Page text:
Although advertising is a concern for website owners and those pushing products or services, it is also has an impact on Web designers, because they have to be able to design and develop websites that can produce ad revenue and still meet the needs of visitors. Clients with websites that depend on ad revenue need a design that provides the necessary screen space and a proper layout for selling ads, and advertisers need placement that will get them the exposure they seek.
If you haven’t taken a look at the (X)HTML/CSS templates that are available for free from a variety of sources, you may be surprised by the quality you can find. WordPress themes tend to get a lot of exposure and attention in the design community right now, but there is also a wide variety of high-quality (X)HTML/CSS templates that are free of charge.
In this post, we’ll showcase 100 free high-quality templates. Hopefully some of them will save you some time in your design and development. While they are generally free for personal or commercial use, always remember to check the license first for any restrictions or guidelines.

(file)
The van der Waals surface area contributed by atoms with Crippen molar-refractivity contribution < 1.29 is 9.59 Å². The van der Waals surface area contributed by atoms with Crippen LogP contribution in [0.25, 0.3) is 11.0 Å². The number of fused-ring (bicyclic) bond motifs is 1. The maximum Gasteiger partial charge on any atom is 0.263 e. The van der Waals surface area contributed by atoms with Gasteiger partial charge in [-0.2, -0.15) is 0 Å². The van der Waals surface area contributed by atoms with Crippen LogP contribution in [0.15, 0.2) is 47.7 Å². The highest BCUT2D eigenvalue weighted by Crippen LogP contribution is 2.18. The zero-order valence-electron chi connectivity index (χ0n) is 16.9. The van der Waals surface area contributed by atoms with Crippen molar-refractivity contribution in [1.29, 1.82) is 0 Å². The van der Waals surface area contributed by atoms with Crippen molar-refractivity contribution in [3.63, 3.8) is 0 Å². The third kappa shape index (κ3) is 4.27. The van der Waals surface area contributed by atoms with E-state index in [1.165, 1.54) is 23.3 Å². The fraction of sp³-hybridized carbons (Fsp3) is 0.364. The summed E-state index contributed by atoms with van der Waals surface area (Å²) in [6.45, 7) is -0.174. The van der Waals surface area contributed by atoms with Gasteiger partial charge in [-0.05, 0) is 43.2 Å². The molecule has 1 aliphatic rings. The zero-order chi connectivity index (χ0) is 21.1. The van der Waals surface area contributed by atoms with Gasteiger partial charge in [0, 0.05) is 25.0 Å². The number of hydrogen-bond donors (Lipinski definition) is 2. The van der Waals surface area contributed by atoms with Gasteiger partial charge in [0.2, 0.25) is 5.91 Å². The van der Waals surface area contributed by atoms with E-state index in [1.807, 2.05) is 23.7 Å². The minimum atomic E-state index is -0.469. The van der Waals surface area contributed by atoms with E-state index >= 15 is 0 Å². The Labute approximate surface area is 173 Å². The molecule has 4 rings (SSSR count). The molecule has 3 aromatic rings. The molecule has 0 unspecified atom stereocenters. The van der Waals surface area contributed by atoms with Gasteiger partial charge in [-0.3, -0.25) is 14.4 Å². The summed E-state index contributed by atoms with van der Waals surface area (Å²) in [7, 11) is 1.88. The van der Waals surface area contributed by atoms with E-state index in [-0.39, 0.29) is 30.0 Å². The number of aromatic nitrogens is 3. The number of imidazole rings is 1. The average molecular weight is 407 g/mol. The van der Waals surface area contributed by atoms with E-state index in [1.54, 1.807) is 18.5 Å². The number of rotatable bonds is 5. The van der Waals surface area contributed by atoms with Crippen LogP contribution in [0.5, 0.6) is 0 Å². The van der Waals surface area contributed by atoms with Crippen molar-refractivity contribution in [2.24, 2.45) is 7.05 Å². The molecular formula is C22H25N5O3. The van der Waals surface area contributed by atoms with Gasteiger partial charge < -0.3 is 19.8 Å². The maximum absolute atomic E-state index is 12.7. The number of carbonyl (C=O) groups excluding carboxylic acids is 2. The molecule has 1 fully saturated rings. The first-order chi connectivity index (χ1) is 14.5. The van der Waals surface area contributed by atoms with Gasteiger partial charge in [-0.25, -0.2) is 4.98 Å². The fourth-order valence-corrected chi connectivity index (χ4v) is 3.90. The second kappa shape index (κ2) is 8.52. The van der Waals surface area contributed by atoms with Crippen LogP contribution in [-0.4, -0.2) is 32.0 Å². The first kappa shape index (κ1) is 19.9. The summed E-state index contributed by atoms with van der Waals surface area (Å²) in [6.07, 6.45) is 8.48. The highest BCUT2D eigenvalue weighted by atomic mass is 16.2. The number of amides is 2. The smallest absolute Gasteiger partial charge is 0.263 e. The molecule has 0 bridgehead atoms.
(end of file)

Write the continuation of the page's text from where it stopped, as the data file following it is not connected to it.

You may want to take a look at other collections as well (some are from Smashing Magazine, some are not):
When searching for web design inspiration it's easy to get caught up looking at the same portfolios, blogs and the typical sites that appeal to fellow designers. However, as a designer there is a strong need to be able to create a website that truly works for the client and their visitors, not simply a site that fits into our ideals.
From time-to-time it's helpful to step out from the familiar sources of design inspiration to see what is being used in a particular industry. The music industry is obviously big business, and as artists and record labels struggle to make the transition from declining CD sales to more profitable uses of technology, examining band and artist websites can be a practical learning experience.
You can tell a lot about the band or artist's target market based on the style of design. You'll see in the screenshots below that even for those bands with whom you are not familiar, you could probably identify the audience fairly accurately based on the style of the site. Whether the style appeals to us as designers or not is of course not nearly as important as if it appeals to its target audience.